Friday, September 19, 2014

POC as Other: The Foreigner, The Savage, The Non-Human

We’ve said repeatedly on Fangs for the Fantasy is that not all inclusion is good inclusion - something that is often forgotten since so many shows and books completely erase minorities or, at best, present hollow tokens that are blatantly there to tick boxes. It’s tempting to celebrate even limited inclusion - but we should be wary of given uncritical praise to problematic tropes raising their ugly heads over and over and over again

One of the most pervasive of which, for POC, is the Other. Not Like Us. The Alien. The different - repeatedly we will see something that separated POC from the “local” people (or, in extreme cases “normal” people). This isn’t the same as presenting POC with cultural markers - in fact we’ve spoken before about the removal of identity with POC characters - but as expressly Othering POC as external to the setting

A common example of this is by making all POC foreign. When POC are included they are often not local to the setting - they come from elsewhere, some foreign land, they’re immigrants or visitors or passing through or, in some cases, outright alien or non-human. This isn’t inherently a bad thing, obviously there is no problem with having POC from foreign countries to the setting nor even in having non-human POC - the problem comes when these are the only or the overwhelmingly predominant representations especially when the setting of the book/show is much more diverse.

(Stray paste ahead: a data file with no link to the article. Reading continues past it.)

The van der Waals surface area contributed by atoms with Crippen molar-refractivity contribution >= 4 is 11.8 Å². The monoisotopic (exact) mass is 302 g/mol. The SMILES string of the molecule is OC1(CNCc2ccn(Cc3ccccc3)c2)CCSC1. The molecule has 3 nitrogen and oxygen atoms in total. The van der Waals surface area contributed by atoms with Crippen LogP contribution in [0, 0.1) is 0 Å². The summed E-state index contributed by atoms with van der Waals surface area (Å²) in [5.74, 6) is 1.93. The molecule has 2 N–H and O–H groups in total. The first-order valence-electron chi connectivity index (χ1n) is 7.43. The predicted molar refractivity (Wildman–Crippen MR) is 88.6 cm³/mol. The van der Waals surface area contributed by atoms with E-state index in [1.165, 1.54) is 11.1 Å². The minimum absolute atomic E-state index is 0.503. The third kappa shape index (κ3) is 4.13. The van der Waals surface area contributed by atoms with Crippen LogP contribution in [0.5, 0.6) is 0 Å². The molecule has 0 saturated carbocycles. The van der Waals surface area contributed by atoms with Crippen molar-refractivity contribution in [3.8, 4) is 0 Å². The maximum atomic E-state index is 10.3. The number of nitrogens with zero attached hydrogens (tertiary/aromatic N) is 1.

Take The Dresden Files. Harry lives in Chicago - a city that is 55% non-White, yet the vast majority of the very few POC who appear in the city are not native Chicagoans. We have members of the High Council (emphasising how global and diverse the High Council is, which isn’t a bad thing), visiting wizards (Ramirez), foreign knights of the cross from Japan (Shiro) and Russia (Sanya); but very few actual Chicagoans are POC. This allows the (very limited) presentation of a few POC in the book while still implying that Chicago is an all White city. We also have Uriel, a Black angel - non-human POC who is by definition alien, which leads me nicely to Dominion.